Therein lies the biggest downfall to me in the game. It doesn’t feel like a console FPS. It feels like a PC game. From the cluttered menus to the general chat reminiscent of my World of Warcraft days, I can’t help but feel very restricted constantly. One of the biggest draws of Dust 514 is the Eve Online driven market, but even then I assume the real life money items (purchased using Aurum, possibly insinuating there are ways to make Aurum in game) won’t go away. I will say that I do have faith that Dust 514 will not be play to win, though I do have reservations that it will be pay to compete.
I’ve gone into enough detail to give you a proper sense of the preparation phase (though remember it’s not even close to covering everything) so now I’ll get into the worse of the two phases: gameplay.
I stated before that there were two game types, a team deathmatch and a territories game. The bulk of my playtime was with Ambush, the team deathmatch, though I played a few games of Skirmish as well. Much like other console shooters today you begin by selecting your loadout, which in this case is the list of premade classes and whatever custom dropsuits you’ve made. Once you’ve picked, you are sent to the default spawn point. In Ambush it never seemed to let me change my spawn location, though the option appeared at the bottom of the screen. This proved frustrating as I frequently would spawn in the middle of a fight, often even just in the middle of the enemies. Basically it’s a spawn kill, not a fun thing to experience several times in a row.
If and when you can successfully enter the battle you find yourself in the middle of a large, monochromatic area decorated by industrial structures. It seems CCP is aiming for a very realistic atmosphere; however, the blandness of the aesthetics and awkward level design makes for an unappealing combination. I honestly couldn’t tell much of a difference from one map to the next as the blend together. A common complaint in the Battlefield series is the long run to where the action is, and Dust 514 makes it even longer.
The single most important element in a shooter (be it casual or hardcore) is the shooting mechanics. Quite frankly it’s hard to describe Dust 514’s shooting mechanics other than I hated them, though I will try. The sensitivity feels very loose and fast, with aiming assist turned off as a default. If you weren’t aware, aim assist is a mechanism that slightly alters your shot when your crosshairs move over an enemy similar to a piece of metal being pulled towards a magnet. Virtually every game has it, and as such most of us have become accustomed to it. Strangely enough after turning it on I could see absolutely no difference. Adjusting the aiming sensitivity also had little impact on how the guns felt. I found it difficult enough to shoot the players, but even when I did manage to pump a few bullets into my target I found it very tough to actually kill anyone because of how much damage it takes.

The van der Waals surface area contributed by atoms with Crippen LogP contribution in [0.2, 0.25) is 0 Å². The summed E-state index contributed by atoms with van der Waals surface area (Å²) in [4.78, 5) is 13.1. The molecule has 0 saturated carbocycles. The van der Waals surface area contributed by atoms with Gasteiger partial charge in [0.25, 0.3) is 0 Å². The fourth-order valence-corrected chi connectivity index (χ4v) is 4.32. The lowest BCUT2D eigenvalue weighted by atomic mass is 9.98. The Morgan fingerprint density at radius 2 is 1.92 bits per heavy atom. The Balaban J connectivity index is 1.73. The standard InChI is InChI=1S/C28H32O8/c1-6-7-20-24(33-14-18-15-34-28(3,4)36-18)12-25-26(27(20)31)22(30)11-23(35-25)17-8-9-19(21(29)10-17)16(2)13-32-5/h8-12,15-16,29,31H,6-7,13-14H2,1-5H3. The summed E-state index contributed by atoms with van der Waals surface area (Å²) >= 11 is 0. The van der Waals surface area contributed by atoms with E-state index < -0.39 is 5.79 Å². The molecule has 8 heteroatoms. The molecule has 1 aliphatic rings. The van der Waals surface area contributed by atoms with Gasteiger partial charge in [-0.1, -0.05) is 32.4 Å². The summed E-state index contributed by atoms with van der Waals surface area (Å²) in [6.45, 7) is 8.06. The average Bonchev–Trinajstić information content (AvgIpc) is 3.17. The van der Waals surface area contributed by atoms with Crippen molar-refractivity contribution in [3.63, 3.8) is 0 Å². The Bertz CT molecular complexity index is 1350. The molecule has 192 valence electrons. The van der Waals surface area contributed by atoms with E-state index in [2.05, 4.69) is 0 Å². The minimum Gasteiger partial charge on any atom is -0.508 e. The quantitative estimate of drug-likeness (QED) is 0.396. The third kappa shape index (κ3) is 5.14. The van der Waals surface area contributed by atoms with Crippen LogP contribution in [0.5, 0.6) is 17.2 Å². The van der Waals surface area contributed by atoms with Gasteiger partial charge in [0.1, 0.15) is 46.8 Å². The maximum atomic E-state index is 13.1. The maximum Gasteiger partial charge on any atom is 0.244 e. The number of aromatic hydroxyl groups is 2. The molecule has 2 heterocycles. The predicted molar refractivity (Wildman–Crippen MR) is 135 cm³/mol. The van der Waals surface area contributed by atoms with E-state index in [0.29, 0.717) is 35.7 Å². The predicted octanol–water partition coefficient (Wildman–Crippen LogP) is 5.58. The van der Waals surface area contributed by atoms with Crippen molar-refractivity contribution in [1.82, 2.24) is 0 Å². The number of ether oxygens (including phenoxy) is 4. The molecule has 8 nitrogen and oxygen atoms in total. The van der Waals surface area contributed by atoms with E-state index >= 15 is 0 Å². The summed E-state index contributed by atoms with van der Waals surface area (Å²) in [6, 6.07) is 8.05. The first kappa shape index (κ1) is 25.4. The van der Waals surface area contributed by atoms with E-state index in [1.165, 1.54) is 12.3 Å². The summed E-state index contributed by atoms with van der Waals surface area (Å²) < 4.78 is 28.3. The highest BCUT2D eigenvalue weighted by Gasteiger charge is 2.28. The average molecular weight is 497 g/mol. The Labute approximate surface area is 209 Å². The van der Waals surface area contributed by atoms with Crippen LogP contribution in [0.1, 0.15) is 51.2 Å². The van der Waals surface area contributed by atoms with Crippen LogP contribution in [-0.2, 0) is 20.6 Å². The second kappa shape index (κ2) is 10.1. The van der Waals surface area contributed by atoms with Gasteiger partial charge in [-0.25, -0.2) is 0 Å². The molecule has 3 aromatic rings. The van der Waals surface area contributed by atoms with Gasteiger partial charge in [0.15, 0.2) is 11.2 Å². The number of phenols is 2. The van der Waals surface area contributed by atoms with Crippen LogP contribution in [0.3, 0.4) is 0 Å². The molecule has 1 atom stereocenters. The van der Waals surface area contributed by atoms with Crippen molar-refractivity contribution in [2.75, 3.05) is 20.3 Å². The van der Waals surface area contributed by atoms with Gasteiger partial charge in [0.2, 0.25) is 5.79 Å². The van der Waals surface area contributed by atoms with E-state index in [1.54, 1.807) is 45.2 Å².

How much damage a player can soak up varies in popular shooters. Halo has always been known for taking a long time to kill (3-5 seconds roughly) while older Call of Duty games have been known to entertain quick deaths (2-3 seconds roughly). In Dust 514, if you are somehow able to keep your crosshairs fixed on a player, it will take at least 4-5 seconds – at trust me, it’s virtually impossible to consistently shoot players that accurately. So, in essence, you have a hard time hitting an enemy and it takes a surprising amount of bullets to actually kill them. Sniping is even more difficult, with the crosshair constantly swinging from side to side and no apparent way that I found to steady your aim. Sure, whenever I would get a heatshot it felt great, but they were few and far between.
Whenever I played the closed Beta I found framerate issues to be prevalent, but in the now open Beta it seems to have been addressed. It doesn’t run as smoothly as a Call of Duty game, but few do. For those who participated in the closed Beta one element they addressed that I’m gleeful about is the grenade throwing motion. Previously the player launch a grenade at a very strange 90 degree angle, after a couple second delay, which often meant the grenade would bounce off of something above you or land safely far away from the intended target that regrettably didn’t stay still. I wouldn’t call grenades viable except in close proximity, but it’s better than virtually not working.
Honestly, there’s much more to cover in Dust 514’s open Beta. I sincerely want it to improve because I love the idea of large scale battles affecting the Eve Online community and the coexistence of both games. But, there are simply too many issues for me to detail in one article for a game that’s so complex and incomplete. One might argue I simply haven’t played enough, I haven’t learned how it’s suppose to work; to them I would simply say this: If I, a person who desperately wanted to enjoy the game found it a struggle to play, will others not invested at all give it the same chances I did?